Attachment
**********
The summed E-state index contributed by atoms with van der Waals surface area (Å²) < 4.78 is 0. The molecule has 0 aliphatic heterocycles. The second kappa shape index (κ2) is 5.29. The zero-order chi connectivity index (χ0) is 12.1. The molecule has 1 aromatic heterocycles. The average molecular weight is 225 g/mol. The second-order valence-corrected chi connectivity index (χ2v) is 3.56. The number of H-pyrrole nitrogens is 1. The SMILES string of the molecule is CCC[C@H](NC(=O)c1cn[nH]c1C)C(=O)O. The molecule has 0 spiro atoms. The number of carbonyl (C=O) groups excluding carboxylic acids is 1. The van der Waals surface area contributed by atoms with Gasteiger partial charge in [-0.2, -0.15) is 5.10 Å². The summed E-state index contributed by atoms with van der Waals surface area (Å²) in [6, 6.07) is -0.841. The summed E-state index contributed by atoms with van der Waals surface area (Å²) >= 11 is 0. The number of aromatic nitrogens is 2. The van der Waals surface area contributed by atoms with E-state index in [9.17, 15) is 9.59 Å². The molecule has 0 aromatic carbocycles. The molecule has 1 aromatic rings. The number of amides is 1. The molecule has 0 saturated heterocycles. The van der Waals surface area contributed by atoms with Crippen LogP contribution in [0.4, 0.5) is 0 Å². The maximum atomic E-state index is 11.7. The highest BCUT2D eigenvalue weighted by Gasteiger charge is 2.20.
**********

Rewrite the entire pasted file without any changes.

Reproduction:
The summed E-state index contributed by atoms with van der Waals surface area (Å²) < 4.78 is 0. The molecule has 0 aliphatic heterocycles. The second kappa shape index (κ2) is 5.29. The zero-order chi connectivity index (χ0) is 12.1. The molecule has 1 aromatic heterocycles. The average molecular weight is 225 g/mol. The second-order valence-corrected chi connectivity index (χ2v) is 3.56. The number of H-pyrrole nitrogens is 1. The SMILES string of the molecule is CCC[C@H](NC(=O)c1cn[nH]c1C)C(=O)O. The molecule has 0 spiro atoms. The number of carbonyl (C=O) groups excluding carboxylic acids is 1. The van der Waals surface area contributed by atoms with Gasteiger partial charge in [-0.2, -0.15) is 5.10 Å². The summed E-state index contributed by atoms with van der Waals surface area (Å²) in [6, 6.07) is -0.841. The summed E-state index contributed by atoms with van der Waals surface area (Å²) >= 11 is 0. The number of aromatic nitrogens is 2. The van der Waals surface area contributed by atoms with E-state index in [9.17, 15) is 9.59 Å². The molecule has 0 aromatic carbocycles. The molecule has 1 aromatic rings. The number of amides is 1. The molecule has 0 saturated heterocycles. The van der Waals surface area contributed by atoms with Crippen LogP contribution in [0.4, 0.5) is 0 Å². The maximum atomic E-state index is 11.7. The highest BCUT2D eigenvalue weighted by Gasteiger charge is 2.20.